The rest of Clarke’s work, though, has been hard to see – which only makes this stunning BFI release all the more vital. Sorted into a pair of six-disc DVD boxsets or a 13-disc Blu extravaganza, it collects together 30 works (all surviving material) from his career at the BBC. Made in Britain and Rita, Sue and Bob Too! are absent, the former commissioned by ITV, the latter by Film4. But both versions of Scum are here (Auntie banned his 1977 take, so he remade it for theatrical release in 1979), plus a one-two gut punch of The Firm – a never-before-seen director’s cut reinstalls the handful of scenes trimmed by the BBC, including Bex taking a beating from his wife (Mike Leigh favourite Lesley Manville).
But the discoveries are the big sell. The consistent quality of Clarke’s work proves startling, while the very best titles on offer – Penda’s Fen, Christine, Elephant – are flat-out masterpieces. Also consistent is the socio-political commitment demonstrated by the anarchic filmmaker, who bloodies the nose of military academies (Sovereign’s Company), the Church (The Hallelujah Handshake), courts (To Encourage the Others), and psychiatric hospitals (Funny Farm), while Psy-Warriors, Contact and Elephant focus on The Troubles.
Using long takes, a roving Steadicam and authentic locations, Clarke often gives a voice to the downtrodden – drug addicts, criminals, the mentally ill – and his legacy can be seen in the work of Shane Meadows, Clio Barnard, Andrea Arnold and more. This release confirms he’s one of the true daddies of British cinema.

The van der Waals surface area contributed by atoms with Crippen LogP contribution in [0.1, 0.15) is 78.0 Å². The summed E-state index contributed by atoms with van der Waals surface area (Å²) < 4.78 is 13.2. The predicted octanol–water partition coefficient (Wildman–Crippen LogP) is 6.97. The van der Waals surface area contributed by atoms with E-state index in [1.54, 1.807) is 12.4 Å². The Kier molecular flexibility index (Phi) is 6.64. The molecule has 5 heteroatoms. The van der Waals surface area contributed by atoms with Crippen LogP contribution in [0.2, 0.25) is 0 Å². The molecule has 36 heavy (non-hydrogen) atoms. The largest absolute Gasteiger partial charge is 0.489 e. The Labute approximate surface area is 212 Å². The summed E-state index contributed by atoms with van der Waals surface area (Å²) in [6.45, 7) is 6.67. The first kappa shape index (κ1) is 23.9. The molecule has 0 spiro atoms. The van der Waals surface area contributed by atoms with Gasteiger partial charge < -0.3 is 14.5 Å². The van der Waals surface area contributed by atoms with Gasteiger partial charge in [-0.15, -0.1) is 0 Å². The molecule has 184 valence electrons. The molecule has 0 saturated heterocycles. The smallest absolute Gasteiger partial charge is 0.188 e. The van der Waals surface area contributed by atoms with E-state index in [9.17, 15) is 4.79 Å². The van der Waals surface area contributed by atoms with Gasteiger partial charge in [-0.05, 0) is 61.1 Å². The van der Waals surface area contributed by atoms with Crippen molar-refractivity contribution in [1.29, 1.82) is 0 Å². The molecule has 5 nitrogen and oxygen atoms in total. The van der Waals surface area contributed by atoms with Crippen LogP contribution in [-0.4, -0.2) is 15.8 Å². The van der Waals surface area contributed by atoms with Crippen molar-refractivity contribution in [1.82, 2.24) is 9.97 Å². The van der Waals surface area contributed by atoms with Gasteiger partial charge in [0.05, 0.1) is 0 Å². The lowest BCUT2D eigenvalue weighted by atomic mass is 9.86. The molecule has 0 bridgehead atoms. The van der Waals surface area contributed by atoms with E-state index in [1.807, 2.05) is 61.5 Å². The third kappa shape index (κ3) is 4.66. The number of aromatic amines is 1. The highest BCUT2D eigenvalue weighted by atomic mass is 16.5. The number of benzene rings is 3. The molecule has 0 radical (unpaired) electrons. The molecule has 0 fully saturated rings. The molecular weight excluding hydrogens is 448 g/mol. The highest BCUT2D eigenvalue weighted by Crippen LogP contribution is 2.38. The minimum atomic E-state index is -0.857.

EXTRAS: Commentaries, Documentaries, Outtakes, Introductions
Director: Alan Clarke; Starring: Various; DVD release: June 6, 2016
Veteran thesps Michael Caine and Harvey Keitel aren’t the only things that sag in a melancholic meditation upon growing old that mistakes a barrage of vivid detail for what’s commonly known as a plot.
As the retired conductor reluctant to launch a comeback and the past-it film director desperate to engineer one, Mike and Harry respectively have little to do but watch on agape as the Alpine resort in which they’re staying is invaded by everyone from Paul Dano’s credibility-seeking actor to Paloma Faith as, er, Paloma Faith. An abrupt tragic ending feels as arbitrary as everything else in Paolo Sorrentino’s gorgeously shot but aggravating Great Beauty follow-up.
EXTRAS: Featurette, Interviews
Director: Paolo Sorrentino; Starring: Michael Caine, Harvey Keitel, Rachel Weisz, Paul Dano; DVD, BD, Digital HD release: May 30, 2016
“There aren’t kids’ books!” protests the script shortly before all monster hell erupts, and it’s true: this is an adventure filled with thrills, gags and heart for all ages to enjoy. The masterstroke is in not adapting a single Goosebumps book but having author RL Stine (Jack Black) at the centre of a story in which all his creations are unleashed.
Self-aware, sinister silliness comes in the form of gnomes, a ventriloquist dummy mastermind, etc., but Dylan Minnette steals the show, with the charisma and comic timing of a star with a huge career ahead.